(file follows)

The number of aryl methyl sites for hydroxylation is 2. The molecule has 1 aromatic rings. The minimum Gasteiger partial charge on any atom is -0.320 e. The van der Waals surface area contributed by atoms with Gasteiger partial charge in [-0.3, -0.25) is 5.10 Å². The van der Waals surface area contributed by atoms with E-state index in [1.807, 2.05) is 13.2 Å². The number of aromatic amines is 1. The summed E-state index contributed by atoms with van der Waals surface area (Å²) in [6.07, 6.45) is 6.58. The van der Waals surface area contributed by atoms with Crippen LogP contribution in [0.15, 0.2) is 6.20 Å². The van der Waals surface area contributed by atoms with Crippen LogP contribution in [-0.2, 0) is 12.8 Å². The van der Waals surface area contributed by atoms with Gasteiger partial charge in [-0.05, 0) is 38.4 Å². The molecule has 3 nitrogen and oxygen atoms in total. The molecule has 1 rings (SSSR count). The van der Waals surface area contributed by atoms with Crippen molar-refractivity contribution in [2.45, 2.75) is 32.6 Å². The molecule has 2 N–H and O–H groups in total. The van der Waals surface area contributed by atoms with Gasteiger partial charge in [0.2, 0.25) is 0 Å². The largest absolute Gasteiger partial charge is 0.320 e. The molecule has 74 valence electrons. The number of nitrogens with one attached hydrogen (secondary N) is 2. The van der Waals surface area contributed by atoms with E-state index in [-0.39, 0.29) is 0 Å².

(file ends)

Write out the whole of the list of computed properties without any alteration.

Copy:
The number of aryl methyl sites for hydroxylation is 2. The molecule has 1 aromatic rings. The minimum Gasteiger partial charge on any atom is -0.320 e. The van der Waals surface area contributed by atoms with Gasteiger partial charge in [-0.3, -0.25) is 5.10 Å². The van der Waals surface area contributed by atoms with E-state index in [1.807, 2.05) is 13.2 Å². The number of aromatic amines is 1. The summed E-state index contributed by atoms with van der Waals surface area (Å²) in [6.07, 6.45) is 6.58. The van der Waals surface area contributed by atoms with Crippen LogP contribution in [0.15, 0.2) is 6.20 Å². The van der Waals surface area contributed by atoms with Crippen LogP contribution in [-0.2, 0) is 12.8 Å². The van der Waals surface area contributed by atoms with Gasteiger partial charge in [-0.05, 0) is 38.4 Å². The molecule has 3 nitrogen and oxygen atoms in total. The molecule has 1 rings (SSSR count). The van der Waals surface area contributed by atoms with Crippen molar-refractivity contribution in [2.45, 2.75) is 32.6 Å². The molecule has 2 N–H and O–H groups in total. The van der Waals surface area contributed by atoms with Gasteiger partial charge in [0.2, 0.25) is 0 Å². The largest absolute Gasteiger partial charge is 0.320 e. The molecule has 74 valence electrons. The number of nitrogens with one attached hydrogen (secondary N) is 2. The van der Waals surface area contributed by atoms with E-state index in [-0.39, 0.29) is 0 Å².